On this day: Aircraft carrier George H.W. Bush launched in Virginia

Photo: US Navy

U.S. Navy’s final Nimitz-class aircraft carrier USS George H.W. Bush was launched on this day, January 10, at the Newport News shipyard, Virginia.

The 332-meter-long, nuclear-powered ship was laid down on May 19, 2003 and launched on October 9, 2006 with Dorothy W.B. Koch, daughter of President Bush, as the sponsor.

USS George H.W. Bush reaches speeds in excess of 30 knots and is armed with two RIM-162 Evolved Sea Sparrow Missiles (ESSM), two RIM-116 Rolling Airframe Missiles (RAM) and threePhalanx Close-in Weapon Systems (CIWS). She can carry over 75 aircraft.

George H.W. Bush, with Carrier Air Wing (CVW) 8 embarked, made her maiden deployment during a voyage to the Mediterranean, Red Sea, Indian Ocean, Arabian Sea, and Arabian Gulf (15 May-10 December 2001). Rear Adm. Nora W. Tyson, Commander Carrier Strike Group 2, broke her flag in George H.W. Bush.

The carrier sailed in company with guided missile cruisers Anzio (CG-68) and Gettysburg (CG-64), and guided missile destroyers Mitscher (DDG-57) and Truxtun (DDG-103). She accomplished maritime security operations and supported theater security cooperation efforts.

The ship tested the carrier suitability of a Bell Boeing MV-22B Osprey of Marine Operational Test and Evaluation Squadron (VMX) 22 for Ospreys to carry out COD flights, and a Sikorsky MH-53E Sea Dragon of Helicopter Mine Countermeasures Squadron (HM) 14 for mine sweeping, while off the Virginia capes in late January 2012.

George H.W. Bush launched a Northrop Grumman X-47B Unmanned Combat Air System-Demonstration (UCAS-D), designated No. 502, while steaming in the Atlantic on the morning of 14 May 2013. On 17 May, 502 performed touch-and-go landings on board the ship. The demonstrator flew from Naval Air Station Patuxent River, Md., and landed on board George H.W. Bush on 10 July.

The drone made a second successful landing, but (apparently) diverted to Wallops Island Flight Facility, Va., during a third attempt, and suffered technical problems that also compelled the planners to cancel a fourth landing. These actions marked the first time that a UCAS-D accomplished these operations with a carrier at sea.

During her most recent deployment in 2014, GHWB launched 12,774 sorties amounting to 34,831 flight hours. 3,245 of these sorties were for combat which amounted to 18,133 combat flight hours. In total there were 10,003 catapult launches.

In August 2016, the aircraft carrier began flight operations after she spent 13 months undergoing a planned incremental availability (PIA) at Norfolk Naval Shipyard. PIA was completed in June 2016 while the sailors completed their composite training unit exercise (COMPTUEX) on December 21.

USS George H.W. Bush is scheduled to deploy early this year.

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Maritime Reconnaissance and Surveillance Technology 2017

Maximising Maritime Situational Awareness Capabilities for the Safety and Protection of International Waters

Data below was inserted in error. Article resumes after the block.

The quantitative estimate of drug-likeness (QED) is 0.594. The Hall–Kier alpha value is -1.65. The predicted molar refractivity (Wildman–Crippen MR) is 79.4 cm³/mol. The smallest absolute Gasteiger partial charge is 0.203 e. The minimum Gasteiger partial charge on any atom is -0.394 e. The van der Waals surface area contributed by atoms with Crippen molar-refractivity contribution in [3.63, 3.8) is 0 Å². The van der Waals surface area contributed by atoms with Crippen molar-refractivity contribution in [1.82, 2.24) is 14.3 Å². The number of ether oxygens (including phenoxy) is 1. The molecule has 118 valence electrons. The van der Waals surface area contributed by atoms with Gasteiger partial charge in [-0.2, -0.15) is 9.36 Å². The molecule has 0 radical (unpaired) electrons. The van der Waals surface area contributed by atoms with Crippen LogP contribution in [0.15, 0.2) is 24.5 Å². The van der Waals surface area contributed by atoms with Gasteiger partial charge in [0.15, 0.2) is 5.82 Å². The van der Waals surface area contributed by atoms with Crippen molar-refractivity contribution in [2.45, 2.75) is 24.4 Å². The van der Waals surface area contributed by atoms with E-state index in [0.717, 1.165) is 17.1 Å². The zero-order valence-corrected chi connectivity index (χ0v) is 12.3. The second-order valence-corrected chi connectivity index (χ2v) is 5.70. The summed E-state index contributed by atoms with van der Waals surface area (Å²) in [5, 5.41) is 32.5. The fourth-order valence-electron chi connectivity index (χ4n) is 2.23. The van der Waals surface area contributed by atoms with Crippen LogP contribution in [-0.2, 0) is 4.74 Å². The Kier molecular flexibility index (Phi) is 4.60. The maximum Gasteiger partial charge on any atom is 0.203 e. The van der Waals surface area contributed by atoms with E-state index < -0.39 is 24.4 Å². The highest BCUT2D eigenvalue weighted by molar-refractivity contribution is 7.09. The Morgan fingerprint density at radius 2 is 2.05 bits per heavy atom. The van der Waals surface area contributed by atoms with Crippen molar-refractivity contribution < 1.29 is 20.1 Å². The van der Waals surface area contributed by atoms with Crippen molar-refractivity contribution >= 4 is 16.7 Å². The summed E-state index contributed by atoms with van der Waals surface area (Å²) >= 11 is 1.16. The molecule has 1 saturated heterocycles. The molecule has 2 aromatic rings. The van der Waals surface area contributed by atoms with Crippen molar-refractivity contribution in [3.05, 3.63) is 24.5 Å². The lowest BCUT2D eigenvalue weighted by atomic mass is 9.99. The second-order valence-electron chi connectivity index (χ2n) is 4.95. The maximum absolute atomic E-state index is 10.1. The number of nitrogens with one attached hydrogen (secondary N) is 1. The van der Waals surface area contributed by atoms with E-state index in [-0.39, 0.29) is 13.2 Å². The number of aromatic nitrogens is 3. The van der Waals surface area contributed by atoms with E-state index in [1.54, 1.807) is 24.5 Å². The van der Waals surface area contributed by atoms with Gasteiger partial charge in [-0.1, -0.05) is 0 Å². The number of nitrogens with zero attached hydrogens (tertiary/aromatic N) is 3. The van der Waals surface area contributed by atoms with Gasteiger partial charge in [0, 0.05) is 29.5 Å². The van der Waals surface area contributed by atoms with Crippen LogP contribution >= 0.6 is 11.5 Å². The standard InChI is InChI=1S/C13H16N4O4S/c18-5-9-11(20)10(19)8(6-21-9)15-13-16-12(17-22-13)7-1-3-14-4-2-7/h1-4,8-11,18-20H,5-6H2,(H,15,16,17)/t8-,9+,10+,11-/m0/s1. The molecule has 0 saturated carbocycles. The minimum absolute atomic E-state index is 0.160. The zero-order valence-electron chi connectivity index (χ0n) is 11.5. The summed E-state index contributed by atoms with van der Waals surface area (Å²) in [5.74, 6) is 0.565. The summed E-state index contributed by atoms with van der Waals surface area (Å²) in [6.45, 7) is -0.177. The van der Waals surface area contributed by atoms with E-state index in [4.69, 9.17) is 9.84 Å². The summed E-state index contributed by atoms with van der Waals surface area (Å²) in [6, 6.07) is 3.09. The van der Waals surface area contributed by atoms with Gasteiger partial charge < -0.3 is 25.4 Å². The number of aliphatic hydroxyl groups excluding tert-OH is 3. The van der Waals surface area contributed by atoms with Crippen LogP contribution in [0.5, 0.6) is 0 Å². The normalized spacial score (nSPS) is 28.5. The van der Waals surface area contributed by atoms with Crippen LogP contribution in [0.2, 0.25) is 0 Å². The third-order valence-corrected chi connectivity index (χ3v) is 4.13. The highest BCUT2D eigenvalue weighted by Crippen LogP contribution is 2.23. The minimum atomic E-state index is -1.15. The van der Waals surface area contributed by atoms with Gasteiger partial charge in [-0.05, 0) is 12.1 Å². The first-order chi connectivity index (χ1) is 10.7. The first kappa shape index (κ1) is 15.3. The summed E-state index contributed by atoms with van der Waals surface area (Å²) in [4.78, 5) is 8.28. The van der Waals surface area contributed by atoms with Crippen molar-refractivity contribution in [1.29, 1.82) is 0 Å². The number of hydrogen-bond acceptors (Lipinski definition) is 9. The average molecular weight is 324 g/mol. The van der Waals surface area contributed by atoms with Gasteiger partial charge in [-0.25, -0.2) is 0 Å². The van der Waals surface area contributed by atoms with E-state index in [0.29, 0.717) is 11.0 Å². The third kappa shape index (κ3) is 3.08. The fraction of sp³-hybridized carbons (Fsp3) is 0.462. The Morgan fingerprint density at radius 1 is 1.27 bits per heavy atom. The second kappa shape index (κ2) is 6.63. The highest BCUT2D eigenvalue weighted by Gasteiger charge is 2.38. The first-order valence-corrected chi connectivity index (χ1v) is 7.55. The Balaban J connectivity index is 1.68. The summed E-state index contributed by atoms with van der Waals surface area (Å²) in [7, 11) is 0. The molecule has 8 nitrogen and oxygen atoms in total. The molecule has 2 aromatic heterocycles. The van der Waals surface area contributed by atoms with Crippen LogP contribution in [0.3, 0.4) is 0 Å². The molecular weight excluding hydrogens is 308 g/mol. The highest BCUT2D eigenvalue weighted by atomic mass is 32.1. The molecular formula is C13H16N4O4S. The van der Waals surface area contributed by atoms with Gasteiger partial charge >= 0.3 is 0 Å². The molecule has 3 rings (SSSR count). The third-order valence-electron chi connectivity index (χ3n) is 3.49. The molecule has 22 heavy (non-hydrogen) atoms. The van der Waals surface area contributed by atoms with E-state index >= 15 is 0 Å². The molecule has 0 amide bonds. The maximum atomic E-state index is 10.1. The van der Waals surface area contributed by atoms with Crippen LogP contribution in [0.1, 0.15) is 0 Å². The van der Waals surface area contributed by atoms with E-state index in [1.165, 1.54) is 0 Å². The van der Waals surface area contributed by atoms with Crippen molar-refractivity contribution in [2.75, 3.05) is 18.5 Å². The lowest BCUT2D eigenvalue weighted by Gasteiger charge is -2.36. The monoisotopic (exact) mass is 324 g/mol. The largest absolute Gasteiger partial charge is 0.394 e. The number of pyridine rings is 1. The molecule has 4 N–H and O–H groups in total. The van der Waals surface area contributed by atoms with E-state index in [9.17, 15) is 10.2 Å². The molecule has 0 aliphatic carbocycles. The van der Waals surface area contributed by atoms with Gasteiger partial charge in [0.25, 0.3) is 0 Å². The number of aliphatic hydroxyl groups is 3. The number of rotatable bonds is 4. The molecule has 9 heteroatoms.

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After last year’s huge success the SMi Group is proud to announce the 2nd Maritime Reconnaissance and Surveillance Technology. The event will be held in Rome on the 30th and 31st of January 2017.

Based on the success of the 2016 conference, we aim to replicate and improve by providing a more regional focus, not just on the Mediterranean, but other areas of interest including the Black Sea and further beyond in the Asia Pacific region. All of which have keen collective interest on ensuring the safety and security of legitimate maritime activities.

This high level meeting will bring together senior military leadership, project decision makers, technical experts and cutting edge industry solution providers to explore future endeavours that will enhance the security and stability of the world’s oceans.

The 2017 programme will:

  • Provide a wider regional focus outside of the Mediterranean where challenges are also persistent
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  • Present a running theme on the importance of information sharing as operations are increasingly conducted at an international level
  • Include Informal networking time to talk to peers and colleagues also shaping and influencing Maritime ISR programs today
  • Allow learning on how other nations are developing their maritime surveillance and reconnaissance provision from past experience and cutting edge research and development
  • Get to the heart of challenges faced by modern maritime forces such as capability gaps and what requirements they now have


  • Rear Admiral Giovanbattista Raimondi, Chief of C4 and Security Department, Italian Navy
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  • Colonel Sergio Cavuoti, Chief of the Intelligence and Awareness Policy Branch of the Air Staff Aerospace Planning Division, Italian Air Force


  • Rear Admiral Enrico Credendino, EU Navfor Med Operation Commander, EU Naval Force
  • Commodore William Ellis, Commander CTF-67, US Naval Forces Europe
  • Captain Jan De Beurme, Chief of Staff, Belgian Navy
  • Captain Fernando Angelo, Director, Navy Intelligence Analysis Centre,  Portuguese Navy 
  • Wing Commander Richard Berry, P-8 Poseidon Program Manager, Royal Air Force
  • Commander Michael Sela, Head of C5I Branch in the R&D department, Israeli Navy
  • Commander Pasi Staff, Chief of Surveillance, Finnish Navy
  • Commander Hannes Schroeder-Lanz, Branch Chief C4ISR, Germany Navy
  • Guy Thomas, Director, C-SIGMA
  • Gerard O’Flynn, Head of SAR Ops, Irish Coast Guard
  • Leendert Bal, Head of Department C Operations, European Maritime Safety
  • Joachim Beckh, Technical Working Group Chair, MARSUR
  • Vice Admiral (Ret’d) Peter Hudson, Former Commander, NATO MARCOM







Register online at: www.maritime-recon.com/navaltoday or email Justin Predescu on


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